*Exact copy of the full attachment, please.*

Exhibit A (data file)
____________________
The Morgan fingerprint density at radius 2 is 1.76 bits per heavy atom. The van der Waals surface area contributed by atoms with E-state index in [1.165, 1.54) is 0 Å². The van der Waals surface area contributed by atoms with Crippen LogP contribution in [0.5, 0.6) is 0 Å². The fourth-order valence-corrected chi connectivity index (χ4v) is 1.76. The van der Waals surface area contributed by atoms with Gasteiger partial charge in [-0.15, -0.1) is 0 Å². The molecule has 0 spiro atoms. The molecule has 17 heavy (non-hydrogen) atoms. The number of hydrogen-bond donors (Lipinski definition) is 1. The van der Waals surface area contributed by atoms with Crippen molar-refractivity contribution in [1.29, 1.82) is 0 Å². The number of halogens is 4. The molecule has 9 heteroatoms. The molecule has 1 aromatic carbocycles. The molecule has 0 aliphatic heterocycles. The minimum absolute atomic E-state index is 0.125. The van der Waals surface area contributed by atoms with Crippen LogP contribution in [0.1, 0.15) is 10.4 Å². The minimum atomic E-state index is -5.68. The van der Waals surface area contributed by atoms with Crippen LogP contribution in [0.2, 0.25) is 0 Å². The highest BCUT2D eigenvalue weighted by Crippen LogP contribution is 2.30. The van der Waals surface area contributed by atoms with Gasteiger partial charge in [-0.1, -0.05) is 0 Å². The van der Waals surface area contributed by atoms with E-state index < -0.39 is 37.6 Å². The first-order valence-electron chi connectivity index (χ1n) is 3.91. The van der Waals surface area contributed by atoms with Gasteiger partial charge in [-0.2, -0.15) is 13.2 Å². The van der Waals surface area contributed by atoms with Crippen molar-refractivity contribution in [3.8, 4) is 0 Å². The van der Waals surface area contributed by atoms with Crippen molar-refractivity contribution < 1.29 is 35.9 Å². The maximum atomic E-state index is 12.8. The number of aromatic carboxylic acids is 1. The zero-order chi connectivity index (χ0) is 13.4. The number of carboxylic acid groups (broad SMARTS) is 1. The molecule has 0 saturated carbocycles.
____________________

The Morgan fingerprint density at radius 2 is 1.76 bits per heavy atom. The van der Waals surface area contributed by atoms with E-state index in [1.165, 1.54) is 0 Å². The van der Waals surface area contributed by atoms with Crippen LogP contribution in [0.5, 0.6) is 0 Å². The fourth-order valence-corrected chi connectivity index (χ4v) is 1.76. The van der Waals surface area contributed by atoms with Gasteiger partial charge in [-0.15, -0.1) is 0 Å². The molecule has 0 spiro atoms. The molecule has 17 heavy (non-hydrogen) atoms. The number of hydrogen-bond donors (Lipinski definition) is 1. The van der Waals surface area contributed by atoms with Crippen molar-refractivity contribution in [1.29, 1.82) is 0 Å². The number of halogens is 4. The molecule has 9 heteroatoms. The molecule has 1 aromatic carbocycles. The molecule has 0 aliphatic heterocycles. The minimum absolute atomic E-state index is 0.125. The van der Waals surface area contributed by atoms with Crippen LogP contribution in [0.1, 0.15) is 10.4 Å². The minimum atomic E-state index is -5.68. The van der Waals surface area contributed by atoms with Crippen LogP contribution in [0.2, 0.25) is 0 Å². The highest BCUT2D eigenvalue weighted by Crippen LogP contribution is 2.30. The van der Waals surface area contributed by atoms with Gasteiger partial charge in [-0.1, -0.05) is 0 Å². The van der Waals surface area contributed by atoms with E-state index < -0.39 is 37.6 Å². The first-order valence-electron chi connectivity index (χ1n) is 3.91. The van der Waals surface area contributed by atoms with Gasteiger partial charge in [-0.2, -0.15) is 13.2 Å². The van der Waals surface area contributed by atoms with Crippen molar-refractivity contribution in [3.8, 4) is 0 Å². The van der Waals surface area contributed by atoms with Crippen molar-refractivity contribution < 1.29 is 35.9 Å². The maximum atomic E-state index is 12.8. The number of aromatic carboxylic acids is 1. The zero-order chi connectivity index (χ0) is 13.4. The number of carboxylic acid groups (broad SMARTS) is 1. The molecule has 0 saturated carbocycles.